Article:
Analysis of Biological System Despite of all their complexity, an understanding of biological system can be simplified by analyzing the system at several different levels: • the cell level: microbiology, cell biology; • the molecular level: biochemistry, molecular biology; • the population level: microbiology, ecology; • the production level: bioprocess.
Biochemistry Introduction of the biological system at molecule level. This section is devoted mainly to the structure and functions of biological molecules.
Outline of Biochemistry Section Contents-Cell construction • Protein and amino acids • Carbohydrates • Lipids, fats and steroids • Nucleic acids, RNA and DNA Requirements: Understand the basic definitions, characteristics and functions of these biochemicals.
Amino Acids and Proteins Proteins are the most abundant molecules in living cells, constituting 40% - 70% of their dry weight. Proteins are built from monomers. Amino acid is any molecule that contains both functional groups.
H H2N C COOH R Amino Acids α Where "R" represents a side chain specific to each amino acid. Amino acids are usually classified by properties of the side chain into four groups: acidic, basic, hydrophilic (polar), and hydrophobic (nonpolar). α-amino acid are amino acid in which the amino and carboxylate functionalities are attached to the same carbon, the so-called α–carbon. They are the building blacks of proteins.
H H H2N H3N+ C C COO- COO- R R Amino Acids Zwitterion is an amino acid having positively and negatively charged groups, a dipolar molecule. H -H+ -H+ H3N+ C COOH +H+ +H+ R Zwitterion
Amino Acids Isoelectric point (IEP) is the pH value at which amino acids have . IEP varies depending on the R group of amino acids. At IEP, an amino acid does not migrate under the influence of an electric field. pH effect on the charge of amino acids We can arbitrarily control the pH of an aqueous solution containing amino acids by adding base or acid. The equilibrium reactions for the simple amino acid (HA) are HAH+ = H++AH (1) HA = H++A- (2)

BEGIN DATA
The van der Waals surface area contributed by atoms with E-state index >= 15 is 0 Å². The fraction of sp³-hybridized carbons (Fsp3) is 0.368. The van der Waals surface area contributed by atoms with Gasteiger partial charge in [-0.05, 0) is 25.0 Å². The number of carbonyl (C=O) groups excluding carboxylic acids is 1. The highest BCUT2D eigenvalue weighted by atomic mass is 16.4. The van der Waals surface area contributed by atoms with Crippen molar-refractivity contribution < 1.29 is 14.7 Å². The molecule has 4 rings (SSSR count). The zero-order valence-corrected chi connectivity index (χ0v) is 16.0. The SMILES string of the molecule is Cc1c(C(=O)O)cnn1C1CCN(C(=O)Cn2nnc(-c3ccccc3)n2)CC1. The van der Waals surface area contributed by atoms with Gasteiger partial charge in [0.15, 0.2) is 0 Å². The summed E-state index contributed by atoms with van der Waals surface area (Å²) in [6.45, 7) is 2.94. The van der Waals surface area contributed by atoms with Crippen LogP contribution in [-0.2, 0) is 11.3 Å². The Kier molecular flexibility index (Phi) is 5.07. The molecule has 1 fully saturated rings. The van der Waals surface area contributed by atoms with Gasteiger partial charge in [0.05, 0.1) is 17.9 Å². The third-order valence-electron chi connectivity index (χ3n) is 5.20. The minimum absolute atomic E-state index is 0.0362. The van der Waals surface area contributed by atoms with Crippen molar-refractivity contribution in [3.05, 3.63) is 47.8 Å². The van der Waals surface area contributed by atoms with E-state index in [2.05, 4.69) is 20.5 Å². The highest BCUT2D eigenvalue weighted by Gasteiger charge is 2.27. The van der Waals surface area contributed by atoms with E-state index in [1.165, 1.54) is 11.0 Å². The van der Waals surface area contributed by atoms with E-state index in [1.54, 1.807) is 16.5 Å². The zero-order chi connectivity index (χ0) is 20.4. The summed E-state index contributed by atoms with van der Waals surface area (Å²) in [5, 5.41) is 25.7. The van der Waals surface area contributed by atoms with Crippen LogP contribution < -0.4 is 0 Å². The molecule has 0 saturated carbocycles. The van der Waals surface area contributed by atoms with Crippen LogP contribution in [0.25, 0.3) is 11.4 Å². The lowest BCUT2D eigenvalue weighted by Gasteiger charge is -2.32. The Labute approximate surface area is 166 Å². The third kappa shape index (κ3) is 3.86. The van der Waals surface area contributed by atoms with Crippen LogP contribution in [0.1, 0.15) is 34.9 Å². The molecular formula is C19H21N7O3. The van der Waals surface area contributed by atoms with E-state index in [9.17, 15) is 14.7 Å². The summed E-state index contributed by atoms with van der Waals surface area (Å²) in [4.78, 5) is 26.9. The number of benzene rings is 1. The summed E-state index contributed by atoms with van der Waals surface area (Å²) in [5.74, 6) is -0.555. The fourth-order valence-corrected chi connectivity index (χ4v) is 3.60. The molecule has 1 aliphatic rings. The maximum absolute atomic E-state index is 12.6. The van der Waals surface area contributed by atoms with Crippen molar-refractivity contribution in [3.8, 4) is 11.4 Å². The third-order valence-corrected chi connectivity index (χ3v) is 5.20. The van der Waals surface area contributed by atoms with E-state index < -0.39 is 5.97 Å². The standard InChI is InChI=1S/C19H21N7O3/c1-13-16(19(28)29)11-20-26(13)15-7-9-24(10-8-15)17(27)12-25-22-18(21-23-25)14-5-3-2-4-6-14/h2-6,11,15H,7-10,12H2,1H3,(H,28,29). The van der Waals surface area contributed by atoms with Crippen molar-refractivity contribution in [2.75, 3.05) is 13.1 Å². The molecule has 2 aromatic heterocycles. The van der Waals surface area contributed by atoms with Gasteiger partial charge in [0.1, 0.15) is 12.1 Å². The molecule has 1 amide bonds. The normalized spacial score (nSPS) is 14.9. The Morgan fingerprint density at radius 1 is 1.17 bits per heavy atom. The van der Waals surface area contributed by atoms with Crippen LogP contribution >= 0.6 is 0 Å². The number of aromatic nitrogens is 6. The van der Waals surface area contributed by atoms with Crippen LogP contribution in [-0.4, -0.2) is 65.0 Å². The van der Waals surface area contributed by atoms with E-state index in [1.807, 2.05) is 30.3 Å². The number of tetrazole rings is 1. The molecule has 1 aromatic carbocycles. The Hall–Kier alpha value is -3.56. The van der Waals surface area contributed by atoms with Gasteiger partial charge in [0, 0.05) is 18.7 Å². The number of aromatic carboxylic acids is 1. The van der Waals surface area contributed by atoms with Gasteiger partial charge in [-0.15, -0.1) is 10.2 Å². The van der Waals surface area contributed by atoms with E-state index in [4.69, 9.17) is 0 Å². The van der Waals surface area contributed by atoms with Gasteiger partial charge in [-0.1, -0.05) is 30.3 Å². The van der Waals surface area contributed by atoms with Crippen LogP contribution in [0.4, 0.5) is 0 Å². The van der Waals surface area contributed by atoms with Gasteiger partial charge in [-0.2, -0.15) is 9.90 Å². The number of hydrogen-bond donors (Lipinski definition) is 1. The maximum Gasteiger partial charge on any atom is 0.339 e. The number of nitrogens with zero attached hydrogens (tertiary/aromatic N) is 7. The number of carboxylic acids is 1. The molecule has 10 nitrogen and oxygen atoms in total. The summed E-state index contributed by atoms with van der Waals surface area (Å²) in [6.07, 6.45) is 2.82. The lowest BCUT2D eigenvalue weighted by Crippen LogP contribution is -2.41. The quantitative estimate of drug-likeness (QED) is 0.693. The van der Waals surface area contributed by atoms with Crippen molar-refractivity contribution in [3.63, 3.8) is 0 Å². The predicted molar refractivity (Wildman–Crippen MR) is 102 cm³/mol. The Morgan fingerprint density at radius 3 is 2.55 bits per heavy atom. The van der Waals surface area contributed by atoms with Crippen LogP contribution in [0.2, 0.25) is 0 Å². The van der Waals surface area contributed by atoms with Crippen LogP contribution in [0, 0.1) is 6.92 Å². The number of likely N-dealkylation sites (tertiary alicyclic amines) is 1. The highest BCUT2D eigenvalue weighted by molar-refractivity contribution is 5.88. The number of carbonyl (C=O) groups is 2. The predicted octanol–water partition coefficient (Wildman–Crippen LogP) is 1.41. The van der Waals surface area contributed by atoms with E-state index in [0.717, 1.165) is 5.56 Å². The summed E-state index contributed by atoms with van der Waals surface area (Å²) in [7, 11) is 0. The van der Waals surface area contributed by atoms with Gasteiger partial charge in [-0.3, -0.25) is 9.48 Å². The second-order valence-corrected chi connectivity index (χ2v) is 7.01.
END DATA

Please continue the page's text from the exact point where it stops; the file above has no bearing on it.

Amino Acids pH effect on the charge of amino acids The proton dissociation constants are K1, K2 (4) (3) Taking the logs of equations 3 and 4, yields, (5) (6) [ ] represents concentration in dilute solution. where pH=-log(H+), pK1=-log(K1), and pK2=-log(K2).
Standard amino acids: there are 20 standard amino acids that are commonly found in proteins.
Amino Acids Essential amino acids: An essential amino acid for an organism is an amino acid that cannot be synthesized by the organism from other available resources, and therefore must be supplied as part of its diet. Most of the plants and microorganism cells are able to use inorganic compounds to make amino acids necessary for the normal growth. Eight amino acids are generally regarded as essential for humans: tryptophan, lysine, methionine, phenylalanine, threonine, valine, leucine, isoleucine. Two others, histidine and arginine are essential only in children. A good memonic device for remembering these is "Private Tim Hall", abbreviated as: PVT TIM HALL: Phenylalanine, Valine, Tryptophan Threonine, Isoleucine, Methionine Histidine, Arginine, Lysine, Leucine
limiting amino acid content: the essential amino acid found in the smallest quantity in the foodstuff. Protein source Limiting amino acid Wheatlysine Ricelysine and threonine Maizelysine and tryptophan Pulsesmethionine Beefmethionine and cysteine Whey none Milk none
Use of Amino Acids • Aspartame (aspartyl-phenylalanine-1-methyl ester) is an artificial sweetener. • 5-HTP (5-hydroxytryptophan) has been used to treat neurological problems associated with PKU (phenylketonuria), as well as depression. • L-DOPA (L-dihydroxyphenylalanine) is a drug used to treat Parkinsonism. • Monosodium glutamate is a food additive to enhance flavor.
Amino Acid (AA)-Protein Peptides (from the Greek πεπτος, "digestible"), are formed through condensation of amino acids through peptide bonds. : basic unit : amino acid chain, containing 2 or more AA. : containing less than 50 AA. : > 50 AA.
Peptide bond: a chemical bond formed between two AA • the of one amino acid reacts with • the of the other amino acid, • releasing a molecule of . This is a condensation (also called dehydration synthesis) reaction.
Proteins • Proteins are the polymers built through the condensation of amino acids. (protein recovery) • Protein constitutes 40-70% dry weight of cell. Its molecular weight is from 6000 to several hundred thousand daltons. Dalton is a unit of mass equivalent to a hydrogen atom, 1 dalton = 1.66053886 × 10−27 kg. • prosthetic groups: organic or inorganic components other than amino acids contained in many proteins. • conjugated proteins: the proteins contain prosthetic groups.
Heme group Conjugated protein: hemoglobin Prosthetic group: heme in green Amino acid units in red and yellow
Proteins Proteins are essential to the structure and function of all living cells and viruses. They can be classified into: • : glycoprotein • : enzymes • : hemoglobin • : hormones (insulin, growth hormone) - : antibodies